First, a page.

|Mimulus alatus Ait.|
The sharpwing monkeyflower, Mimulus alatus, is an herbaceous  eudicot perennial  that has no floral scent. It is native to North America  and its blooming season is from June to September. The flowering plant has green foliage and blue to violet flowers. It has a short life span compared to most other plants and a rapid growth rate. Like other monkey-flowers of the Mimulus genus, M. alatus grows best in wet to moist conditions and has a bilabiate corolla, meaning it is two-lipped. The arrangement of the upper and lower lip petals suggests a monkey’s face. The winged stems together with the monkey face give the plant its common name.
The genus Mimulus has been removed from Scrophulariaceae and placed into the Phrymaceae family. In the 1990s, DNA sequences from chloroplast and nuclear genomes showed that Mimulus is not monophyletic; Glossostigma, Peplidium, Phryma, Leucocarpus, Hemichaena, and Berendtiella are all derived from Mimulus. As a result, Mimulus and its derived genera have been placed into the subfamily Phrymoideae and the family Phrymaceae.
Mimulus alatus is a native species to eastern North America; its range stretches from Connecticut, down south to Florida and extends as far west as Nebraska and Texas. It is most commonly found in central and lower Mississippi valley, and considered rare in Connecticut, Iowa, Massachusetts, Nebraska, New Jersey, New York and Ontario.
The sharp wing monkey-flower is a perennial that grows best under partial sun exposure and wet to moist conditions. It has been found in a variety of wetland types such as edges of small rivers, swamps, shady stream banks, wet woods, marshes, wet meadows, ditches, springs, etc. Full sun is tolerable but when it is grown in habitats that are too dry and sunny, the sharp wing monkey-flower remains small in size and becomes yellowish green. During its season it can endure occasional flooding and foliar disease is infrequent. It prefers a slightly acidic to neutral soil pH of 5.6-7.5 that contains plenty of organic matter. Temperatures below -23 °F are not survivable.
Individuals of this species can range from 15 cm to 91 cm in height, depending on growth conditions. Its root system consists of taproot and thick rhizomes. The flowers are bisexual and bilaterally symmetrical, and most commonly blue to violet. It has erect, hollow, smooth, square (4-angled) stems that sometimes branch off. There are also thin wings along the angles of the stem.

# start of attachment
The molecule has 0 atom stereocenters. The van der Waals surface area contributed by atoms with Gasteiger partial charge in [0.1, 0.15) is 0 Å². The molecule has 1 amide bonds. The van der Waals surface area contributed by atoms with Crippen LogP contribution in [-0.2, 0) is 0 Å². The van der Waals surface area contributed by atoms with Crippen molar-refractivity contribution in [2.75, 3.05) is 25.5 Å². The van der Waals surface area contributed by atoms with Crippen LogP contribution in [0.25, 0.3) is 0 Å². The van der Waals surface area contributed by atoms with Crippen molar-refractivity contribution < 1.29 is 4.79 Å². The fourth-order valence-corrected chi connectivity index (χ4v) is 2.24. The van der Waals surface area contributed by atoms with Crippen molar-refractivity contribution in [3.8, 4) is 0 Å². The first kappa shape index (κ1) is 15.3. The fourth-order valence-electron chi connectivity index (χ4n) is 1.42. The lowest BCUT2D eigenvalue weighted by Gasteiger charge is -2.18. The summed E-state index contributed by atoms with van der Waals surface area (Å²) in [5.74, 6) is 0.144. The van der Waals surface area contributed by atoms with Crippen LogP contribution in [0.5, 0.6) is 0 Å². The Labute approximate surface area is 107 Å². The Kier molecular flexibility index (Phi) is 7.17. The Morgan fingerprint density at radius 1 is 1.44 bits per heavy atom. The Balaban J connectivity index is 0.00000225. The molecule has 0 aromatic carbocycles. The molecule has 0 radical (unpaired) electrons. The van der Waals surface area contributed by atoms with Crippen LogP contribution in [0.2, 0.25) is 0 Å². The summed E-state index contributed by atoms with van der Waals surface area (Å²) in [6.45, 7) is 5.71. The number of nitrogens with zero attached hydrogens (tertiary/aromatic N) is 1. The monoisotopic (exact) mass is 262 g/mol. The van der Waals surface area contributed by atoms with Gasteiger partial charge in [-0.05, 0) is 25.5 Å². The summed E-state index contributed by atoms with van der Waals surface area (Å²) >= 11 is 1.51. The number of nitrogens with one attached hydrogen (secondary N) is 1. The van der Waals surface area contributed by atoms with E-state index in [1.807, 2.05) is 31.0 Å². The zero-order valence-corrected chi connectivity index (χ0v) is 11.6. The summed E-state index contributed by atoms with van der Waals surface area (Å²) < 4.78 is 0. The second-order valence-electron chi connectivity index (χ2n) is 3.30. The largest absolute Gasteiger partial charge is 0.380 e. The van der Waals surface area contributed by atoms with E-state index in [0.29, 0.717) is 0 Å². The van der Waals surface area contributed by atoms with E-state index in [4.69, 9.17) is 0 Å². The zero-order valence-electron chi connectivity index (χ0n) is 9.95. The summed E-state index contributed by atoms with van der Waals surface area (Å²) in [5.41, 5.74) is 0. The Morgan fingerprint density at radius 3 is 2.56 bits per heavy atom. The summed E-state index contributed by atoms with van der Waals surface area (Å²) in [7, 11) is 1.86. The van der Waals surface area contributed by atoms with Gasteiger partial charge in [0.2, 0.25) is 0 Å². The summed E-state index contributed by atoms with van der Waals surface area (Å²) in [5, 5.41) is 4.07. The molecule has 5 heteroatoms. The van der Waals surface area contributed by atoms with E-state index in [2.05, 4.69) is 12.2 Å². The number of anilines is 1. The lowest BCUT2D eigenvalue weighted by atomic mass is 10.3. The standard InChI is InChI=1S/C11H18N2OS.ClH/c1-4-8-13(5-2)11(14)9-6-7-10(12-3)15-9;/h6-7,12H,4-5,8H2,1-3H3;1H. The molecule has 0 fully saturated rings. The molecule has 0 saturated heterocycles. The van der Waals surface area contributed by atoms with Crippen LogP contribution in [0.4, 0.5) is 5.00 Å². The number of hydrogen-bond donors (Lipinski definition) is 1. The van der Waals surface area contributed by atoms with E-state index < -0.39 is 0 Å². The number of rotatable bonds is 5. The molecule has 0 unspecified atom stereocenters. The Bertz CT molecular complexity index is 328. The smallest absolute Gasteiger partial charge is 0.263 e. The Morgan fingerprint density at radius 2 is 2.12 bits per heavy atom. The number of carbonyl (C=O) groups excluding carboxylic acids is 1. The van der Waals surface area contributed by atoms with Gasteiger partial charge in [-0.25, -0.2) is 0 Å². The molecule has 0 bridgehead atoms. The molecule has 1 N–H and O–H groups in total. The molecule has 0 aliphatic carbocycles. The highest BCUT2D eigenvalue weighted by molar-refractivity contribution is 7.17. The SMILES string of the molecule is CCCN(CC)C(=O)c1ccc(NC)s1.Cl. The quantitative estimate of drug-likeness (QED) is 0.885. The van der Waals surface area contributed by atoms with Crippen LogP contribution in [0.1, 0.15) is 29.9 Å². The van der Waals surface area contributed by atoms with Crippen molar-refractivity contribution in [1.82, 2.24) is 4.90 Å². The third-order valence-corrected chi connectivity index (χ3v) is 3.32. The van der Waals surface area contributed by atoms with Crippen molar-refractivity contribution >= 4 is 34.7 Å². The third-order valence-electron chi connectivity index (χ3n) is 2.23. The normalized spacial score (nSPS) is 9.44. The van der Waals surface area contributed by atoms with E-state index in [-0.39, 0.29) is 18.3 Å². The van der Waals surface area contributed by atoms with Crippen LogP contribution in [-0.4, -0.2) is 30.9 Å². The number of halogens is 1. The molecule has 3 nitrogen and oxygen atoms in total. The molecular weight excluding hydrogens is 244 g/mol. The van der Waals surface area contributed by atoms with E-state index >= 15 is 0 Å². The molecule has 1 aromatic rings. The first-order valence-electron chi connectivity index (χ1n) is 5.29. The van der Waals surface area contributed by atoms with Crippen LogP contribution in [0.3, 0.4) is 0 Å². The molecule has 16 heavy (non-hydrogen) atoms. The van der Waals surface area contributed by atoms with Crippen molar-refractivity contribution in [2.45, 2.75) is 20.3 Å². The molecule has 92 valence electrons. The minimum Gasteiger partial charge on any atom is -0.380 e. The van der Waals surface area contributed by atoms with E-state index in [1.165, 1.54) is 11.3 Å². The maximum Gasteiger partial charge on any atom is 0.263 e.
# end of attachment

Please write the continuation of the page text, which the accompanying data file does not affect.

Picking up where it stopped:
The glabrous opposite leaves in a decussate arrangement are noticeably toothed (dentate to serrate) and are up to 12 cm long and 5 cm wide. They are ovate, lanceolate-ovate, or lanceolate, gradually narrowing to a sharp point at the apex. At the base are narrowly winged petioles about 1.2 cm long.
Flowers occur individually and are 2.5 cm long. Only a few flowers on the same plant are in bloom during the June to September season. The two-lipped corolla is borne from 5 mm pedicels from the upper leaf axils. At the center, or throat, of the corolla is a yellow region surrounded by a band of white; the yellow beard guides pollinators towards the flower. The upper lip consists of a pair of lobes that fold backwards to the side and the lower lip has three rounded lobes that spread outward and serve as a welcoming platform for pollinating insects. Unlike the stems and leaves, the flowers are not glabrous as they have fine white hairs on the surface of the corolla. The 1.7 cm long, tubular five-parted calyx has five teeth alongside its outer rim. When the corolla falls off, the calyx surrounds a 1 cm capsule that contains many conspicuous black seeds. Collected seeds have successfully germinated indoors. At the base of the 1.5 cm corolla tube are four stamens – one short and one long pair. There is a 6 mm long, bilocular, light green, oval shaped ovary. White filaments are 6–7 mm long, with brownish 1.3 mm anthers. There is a white glabrous style of 7 mm long and two flattened stigmas.
Bumblebees (such as the Bombus pensylvanicus) are attracted to the nectar of the flowers and are the primary pollinators. Leaves of the plant are eaten by the caterpillars of the moth Elaphria chalcedonia. Butterflies and birds are also visitors to the sharp wing monkey-flower but there has been very little data collected for its floral-faunal relationships.
At first glance Mimulus alatus is often confused with Mimulus ringens, or the square-stemmed monkey-flower, because M. alatus occurs in several of the same habitats that M. ringens does. However, close examination of the two monkey-flowers can help differentiate them. M. ringens has sessile leaves (no petiole) and pedicels that are greater than 1.2 cm in length, whereas M. alatus have winged petioles and its pedicels are much shorter than 1.2 cm. The flowers of M. ringens are borne on pedicels longer than its calyx and for M. alatus, it is the opposite – its pedicels are shorter than its calyx. The leaves of M. ringens are weakly toothed and stems unnoticeably winged. Also, it is noted that M. ringens can tolerate wider ranges of habitat conditions whereas M. alatus is more conservative.
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